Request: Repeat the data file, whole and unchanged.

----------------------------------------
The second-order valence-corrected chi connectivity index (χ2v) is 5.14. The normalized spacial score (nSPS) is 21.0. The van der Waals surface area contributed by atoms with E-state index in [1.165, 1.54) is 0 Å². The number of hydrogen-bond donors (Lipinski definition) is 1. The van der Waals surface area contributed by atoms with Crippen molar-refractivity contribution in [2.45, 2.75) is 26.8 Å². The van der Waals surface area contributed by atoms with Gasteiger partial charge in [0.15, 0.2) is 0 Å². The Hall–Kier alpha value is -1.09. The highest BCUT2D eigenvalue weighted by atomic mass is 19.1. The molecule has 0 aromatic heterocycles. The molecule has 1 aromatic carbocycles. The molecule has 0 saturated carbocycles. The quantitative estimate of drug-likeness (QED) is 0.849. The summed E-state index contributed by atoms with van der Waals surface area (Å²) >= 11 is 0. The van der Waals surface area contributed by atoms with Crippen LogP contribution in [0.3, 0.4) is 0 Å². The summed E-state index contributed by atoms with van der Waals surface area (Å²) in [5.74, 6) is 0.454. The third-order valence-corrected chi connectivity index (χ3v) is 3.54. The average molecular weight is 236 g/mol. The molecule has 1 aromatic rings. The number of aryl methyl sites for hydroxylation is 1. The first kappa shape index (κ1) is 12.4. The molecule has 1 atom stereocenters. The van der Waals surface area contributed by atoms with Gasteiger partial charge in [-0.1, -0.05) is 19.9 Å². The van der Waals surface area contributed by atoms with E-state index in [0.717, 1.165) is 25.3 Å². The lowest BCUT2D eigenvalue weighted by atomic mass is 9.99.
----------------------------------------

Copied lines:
The second-order valence-corrected chi connectivity index (χ2v) is 5.14. The normalized spacial score (nSPS) is 21.0. The van der Waals surface area contributed by atoms with E-state index in [1.165, 1.54) is 0 Å². The number of hydrogen-bond donors (Lipinski definition) is 1. The van der Waals surface area contributed by atoms with Crippen molar-refractivity contribution in [2.45, 2.75) is 26.8 Å². The van der Waals surface area contributed by atoms with Gasteiger partial charge in [0.15, 0.2) is 0 Å². The Hall–Kier alpha value is -1.09. The highest BCUT2D eigenvalue weighted by atomic mass is 19.1. The molecule has 0 aromatic heterocycles. The molecule has 1 aromatic carbocycles. The molecule has 0 saturated carbocycles. The quantitative estimate of drug-likeness (QED) is 0.849. The summed E-state index contributed by atoms with van der Waals surface area (Å²) >= 11 is 0. The van der Waals surface area contributed by atoms with Crippen LogP contribution in [0.3, 0.4) is 0 Å². The summed E-state index contributed by atoms with van der Waals surface area (Å²) in [5.74, 6) is 0.454. The third-order valence-corrected chi connectivity index (χ3v) is 3.54. The average molecular weight is 236 g/mol. The molecule has 1 aromatic rings. The number of aryl methyl sites for hydroxylation is 1. The first kappa shape index (κ1) is 12.4. The molecule has 1 atom stereocenters. The van der Waals surface area contributed by atoms with Gasteiger partial charge in [-0.1, -0.05) is 19.9 Å². The van der Waals surface area contributed by atoms with E-state index in [0.717, 1.165) is 25.3 Å². The lowest BCUT2D eigenvalue weighted by atomic mass is 9.99.